What young people around the world want most in a partner

A new study finds an unexpected trait that young people want in a lifelong partner.

Credit: OZAN KOSE/AFP/Getty Images.
  • A new study from the UK looked at dating preferences of 2,700 international students.
  • The study found that kindness was the top trait preferred by both men and women in a lifelong partner.
  • Looks, financial stability and a sense of humor were also important but with differences across cultures.
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Why getting to love is 'daunting' for millennials

Have sexual interludes obscured the path to love?

"The Lonely Ones" by Edvard Munch
  • The majority of millennials are still unmarried by age 32.
  • Susan Winter, a relationship expert based in New York City, says the culture of modern dating has had an impact.
  • Among her tips for finding love? Act in accordance with what you said you want.
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How smart is 'too smart' for a romantic partner?

Is high IQ really something that can genuinely turn people on? Apparently so — but only to a certain point. 

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There's a "magic ratio" for how often happy couples argue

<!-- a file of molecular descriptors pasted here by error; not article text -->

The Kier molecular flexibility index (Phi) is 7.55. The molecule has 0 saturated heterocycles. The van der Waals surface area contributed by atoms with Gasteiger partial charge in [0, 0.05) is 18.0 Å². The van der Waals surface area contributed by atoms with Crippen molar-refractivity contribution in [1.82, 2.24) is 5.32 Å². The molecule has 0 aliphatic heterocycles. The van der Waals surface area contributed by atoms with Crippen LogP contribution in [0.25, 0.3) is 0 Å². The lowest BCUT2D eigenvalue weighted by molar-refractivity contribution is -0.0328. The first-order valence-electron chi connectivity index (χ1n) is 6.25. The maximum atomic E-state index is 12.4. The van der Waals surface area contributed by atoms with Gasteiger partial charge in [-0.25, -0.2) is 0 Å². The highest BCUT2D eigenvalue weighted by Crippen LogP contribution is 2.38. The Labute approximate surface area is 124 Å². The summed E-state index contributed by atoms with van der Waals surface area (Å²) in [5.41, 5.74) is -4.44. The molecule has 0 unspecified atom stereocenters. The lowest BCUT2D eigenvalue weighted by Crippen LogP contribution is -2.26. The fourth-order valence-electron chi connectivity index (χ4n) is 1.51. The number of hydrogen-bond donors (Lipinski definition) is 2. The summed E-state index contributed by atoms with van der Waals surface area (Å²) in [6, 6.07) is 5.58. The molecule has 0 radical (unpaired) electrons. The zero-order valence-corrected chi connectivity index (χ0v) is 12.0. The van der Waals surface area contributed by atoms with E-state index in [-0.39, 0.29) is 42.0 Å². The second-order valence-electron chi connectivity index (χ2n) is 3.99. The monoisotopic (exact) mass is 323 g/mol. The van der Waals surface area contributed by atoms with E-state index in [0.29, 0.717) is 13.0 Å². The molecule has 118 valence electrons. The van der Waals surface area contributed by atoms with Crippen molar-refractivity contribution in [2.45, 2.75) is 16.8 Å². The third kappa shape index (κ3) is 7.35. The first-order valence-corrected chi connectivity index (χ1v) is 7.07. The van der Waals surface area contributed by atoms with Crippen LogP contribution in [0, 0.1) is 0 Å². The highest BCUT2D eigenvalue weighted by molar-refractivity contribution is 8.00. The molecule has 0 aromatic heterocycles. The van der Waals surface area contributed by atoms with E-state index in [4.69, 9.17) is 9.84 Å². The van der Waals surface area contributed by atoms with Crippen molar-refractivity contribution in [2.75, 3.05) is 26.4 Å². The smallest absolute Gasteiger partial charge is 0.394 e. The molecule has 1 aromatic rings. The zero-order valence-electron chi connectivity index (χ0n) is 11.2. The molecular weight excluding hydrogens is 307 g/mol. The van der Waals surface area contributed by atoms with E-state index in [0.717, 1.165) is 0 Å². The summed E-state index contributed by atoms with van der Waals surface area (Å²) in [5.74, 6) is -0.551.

Dr. Gottman, a psychologist who studies relationships, explains the 5:1 rule.

A couple argues – Photo: geralt via pixabay

Everyone knows couples break up when they fight too much. But what if they don't fight enough?

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Men who have tattoos think it impresses women. Study finds it doesn’t.

One reason: women perceive men with tattoos as more likely to cheat. 

 

A tattooed man.

Most of us are aware that women, at least on some level, are attracted to the “bad boy." Evolutionary anthropologists tell us this is because a woman in the Stone Age competed for the attention of a male who could protect her and their young, and provide for them. Today however, society has changed. And in fact, many times it is the sociable and intellectual male who turns out to be the best provider, while those who are aggressive, rebellious, and uncompromising, often have a tougher time. Many women date the rebellious archetype in their teen or young adult years, usually thinking they can change him, only to end up with a broken heart. According to this new study, that experience might be a steep learning curve.

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